4. Me and my beautiful 1956 Buick

    Keith, thanks for sharing. The more I share my story, I hear a lot of "stopped running in the late 70s" type stories. It's a shame the car went to the scrapper. When I was given the car back in 2010, my mother was furious. She wanted it sent to the scrapper and was angry at my grandfather for even offering it to me. I got a lot of "you'll lose interest" or "it's not worth anything" and my favorite "it won't even be worth half as much as what it'll cost to restore". Yet here I am, 7 years later. 5 years of saving to get the car to the state patrol, and 2 years of enjoyment (for the most part). With all the money I've spent, I probably could have gotten a decent used car. But I like what I have, rust and all. The day I die is the day I say goodbye.
  5. Me and my beautiful 1956 Buick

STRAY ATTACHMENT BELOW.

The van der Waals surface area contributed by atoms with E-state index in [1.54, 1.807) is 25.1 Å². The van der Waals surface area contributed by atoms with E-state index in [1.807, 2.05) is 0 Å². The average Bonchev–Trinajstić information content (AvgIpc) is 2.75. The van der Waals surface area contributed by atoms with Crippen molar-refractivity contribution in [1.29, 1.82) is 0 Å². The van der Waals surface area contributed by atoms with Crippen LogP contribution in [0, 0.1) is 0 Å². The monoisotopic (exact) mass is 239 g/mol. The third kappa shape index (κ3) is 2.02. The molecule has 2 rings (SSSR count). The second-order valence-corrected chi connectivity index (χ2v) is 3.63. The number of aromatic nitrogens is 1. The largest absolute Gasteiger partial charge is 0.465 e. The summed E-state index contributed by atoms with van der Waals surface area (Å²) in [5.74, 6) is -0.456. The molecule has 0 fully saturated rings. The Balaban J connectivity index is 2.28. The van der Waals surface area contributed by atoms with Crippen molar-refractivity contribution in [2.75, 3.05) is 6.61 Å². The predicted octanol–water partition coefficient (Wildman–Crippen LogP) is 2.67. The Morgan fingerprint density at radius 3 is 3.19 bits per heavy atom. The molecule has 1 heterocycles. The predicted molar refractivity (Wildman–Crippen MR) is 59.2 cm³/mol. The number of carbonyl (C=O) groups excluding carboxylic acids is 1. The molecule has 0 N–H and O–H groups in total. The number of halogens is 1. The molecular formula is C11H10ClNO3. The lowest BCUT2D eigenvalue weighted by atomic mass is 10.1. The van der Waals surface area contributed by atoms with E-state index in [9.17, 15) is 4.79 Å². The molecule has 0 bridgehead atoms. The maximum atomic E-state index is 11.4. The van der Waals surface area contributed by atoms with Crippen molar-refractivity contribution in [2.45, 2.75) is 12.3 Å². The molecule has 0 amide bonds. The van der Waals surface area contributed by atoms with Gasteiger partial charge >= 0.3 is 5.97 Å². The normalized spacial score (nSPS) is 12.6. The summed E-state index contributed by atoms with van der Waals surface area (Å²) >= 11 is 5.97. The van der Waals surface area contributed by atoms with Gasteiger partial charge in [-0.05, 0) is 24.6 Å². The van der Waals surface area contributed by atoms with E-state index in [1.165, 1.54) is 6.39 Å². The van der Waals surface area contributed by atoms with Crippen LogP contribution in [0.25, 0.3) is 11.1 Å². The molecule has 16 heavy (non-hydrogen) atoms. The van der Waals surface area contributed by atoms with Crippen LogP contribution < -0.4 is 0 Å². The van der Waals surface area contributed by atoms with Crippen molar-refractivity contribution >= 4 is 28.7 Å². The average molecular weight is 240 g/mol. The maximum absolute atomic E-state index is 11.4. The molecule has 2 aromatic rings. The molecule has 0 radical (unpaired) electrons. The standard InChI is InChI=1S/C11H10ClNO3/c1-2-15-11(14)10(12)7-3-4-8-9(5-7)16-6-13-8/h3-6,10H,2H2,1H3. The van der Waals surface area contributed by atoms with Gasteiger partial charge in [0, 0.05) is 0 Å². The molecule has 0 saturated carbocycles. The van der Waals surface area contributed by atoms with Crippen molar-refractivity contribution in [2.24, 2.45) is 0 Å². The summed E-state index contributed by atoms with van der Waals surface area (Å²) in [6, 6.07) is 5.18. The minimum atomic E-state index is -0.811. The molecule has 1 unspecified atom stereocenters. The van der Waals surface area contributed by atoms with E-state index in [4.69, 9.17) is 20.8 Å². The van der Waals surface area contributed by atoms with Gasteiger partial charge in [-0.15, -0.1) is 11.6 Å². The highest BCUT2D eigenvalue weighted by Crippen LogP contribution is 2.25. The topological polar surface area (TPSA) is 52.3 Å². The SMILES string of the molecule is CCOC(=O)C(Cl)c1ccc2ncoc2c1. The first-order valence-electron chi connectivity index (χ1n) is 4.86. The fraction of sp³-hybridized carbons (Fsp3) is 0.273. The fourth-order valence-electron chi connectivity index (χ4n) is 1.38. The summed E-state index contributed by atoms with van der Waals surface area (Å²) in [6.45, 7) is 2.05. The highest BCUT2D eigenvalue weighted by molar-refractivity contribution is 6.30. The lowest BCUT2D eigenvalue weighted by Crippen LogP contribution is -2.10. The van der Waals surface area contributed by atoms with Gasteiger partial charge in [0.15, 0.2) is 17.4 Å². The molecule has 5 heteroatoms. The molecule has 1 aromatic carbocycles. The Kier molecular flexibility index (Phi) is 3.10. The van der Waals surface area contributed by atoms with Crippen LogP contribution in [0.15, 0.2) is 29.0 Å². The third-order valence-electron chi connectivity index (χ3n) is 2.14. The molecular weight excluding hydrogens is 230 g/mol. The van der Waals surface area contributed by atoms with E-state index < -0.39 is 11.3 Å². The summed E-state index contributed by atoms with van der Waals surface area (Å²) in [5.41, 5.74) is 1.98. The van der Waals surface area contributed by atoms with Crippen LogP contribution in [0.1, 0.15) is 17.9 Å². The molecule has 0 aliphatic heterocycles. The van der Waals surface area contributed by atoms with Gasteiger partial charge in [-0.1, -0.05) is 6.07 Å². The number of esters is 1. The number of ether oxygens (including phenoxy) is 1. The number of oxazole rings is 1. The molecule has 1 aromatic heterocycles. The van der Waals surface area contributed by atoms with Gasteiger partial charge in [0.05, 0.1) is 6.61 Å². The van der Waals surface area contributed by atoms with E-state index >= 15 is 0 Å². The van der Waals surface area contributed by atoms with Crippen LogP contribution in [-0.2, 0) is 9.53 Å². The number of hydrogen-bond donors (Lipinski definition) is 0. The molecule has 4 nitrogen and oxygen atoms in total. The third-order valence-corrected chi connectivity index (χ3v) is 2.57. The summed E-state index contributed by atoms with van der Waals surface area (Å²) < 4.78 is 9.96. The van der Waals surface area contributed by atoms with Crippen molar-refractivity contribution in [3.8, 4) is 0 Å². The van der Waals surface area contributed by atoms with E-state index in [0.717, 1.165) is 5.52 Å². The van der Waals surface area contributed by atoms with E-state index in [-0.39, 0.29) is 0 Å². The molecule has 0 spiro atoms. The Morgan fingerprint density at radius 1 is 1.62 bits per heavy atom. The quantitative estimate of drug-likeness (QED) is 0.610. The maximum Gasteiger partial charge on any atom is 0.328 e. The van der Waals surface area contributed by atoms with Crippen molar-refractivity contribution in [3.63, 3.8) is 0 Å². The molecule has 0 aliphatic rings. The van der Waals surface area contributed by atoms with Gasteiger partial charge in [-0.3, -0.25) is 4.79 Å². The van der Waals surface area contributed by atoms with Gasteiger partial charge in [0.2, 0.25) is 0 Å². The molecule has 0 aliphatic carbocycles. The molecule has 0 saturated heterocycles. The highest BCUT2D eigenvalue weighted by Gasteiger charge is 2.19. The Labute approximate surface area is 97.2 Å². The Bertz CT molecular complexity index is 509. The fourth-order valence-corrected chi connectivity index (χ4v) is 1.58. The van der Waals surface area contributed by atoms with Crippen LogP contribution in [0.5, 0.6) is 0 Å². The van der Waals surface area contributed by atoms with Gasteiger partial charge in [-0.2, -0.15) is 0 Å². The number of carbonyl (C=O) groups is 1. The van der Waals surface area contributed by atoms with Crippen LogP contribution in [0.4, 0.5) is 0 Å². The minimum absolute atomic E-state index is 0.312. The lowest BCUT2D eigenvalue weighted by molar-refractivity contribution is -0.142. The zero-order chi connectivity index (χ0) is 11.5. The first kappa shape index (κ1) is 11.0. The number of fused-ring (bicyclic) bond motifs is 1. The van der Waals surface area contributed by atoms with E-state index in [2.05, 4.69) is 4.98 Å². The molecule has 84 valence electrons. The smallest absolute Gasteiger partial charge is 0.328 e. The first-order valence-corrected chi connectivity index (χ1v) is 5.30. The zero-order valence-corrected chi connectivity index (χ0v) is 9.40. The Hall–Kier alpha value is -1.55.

Thanks John, I'm going to need it! Finally marked off everything on my list of things to do. I picked up a Group 31 battery from NAPA yesterday. I kept hearing this rattling noise over speed bumps... turns out it was he Group 27 battery... I even made my own wire leads, so now it looks all purdy. I was also pulled over yesterday, the officer told me my brake lights were out. It was partially true. I guess with the hydraulic switch only turns the brake lights on if the pedal is to the metal. I didn't get a ticket because I could prove they worked, just not very well... so I got this plastic button switch and fastened it to the steering column using U bolts and a 90 degree piece of steel. I just popped the leads out of the old switch connecter, ran them through the firewall at the power antenna, and plugged it in. Works with the slightest touch of the brake pedal now! Lastly, I put the electric wipers on. If there's one thing I remember from orientation back in March, it's that I'm glad I was one of few on the highway going up and down the mountain passes. I think I've talked about the conversion before, but the washer jar lid is off of a 1956 Packard/Cadillac/Lincoln, take your pick.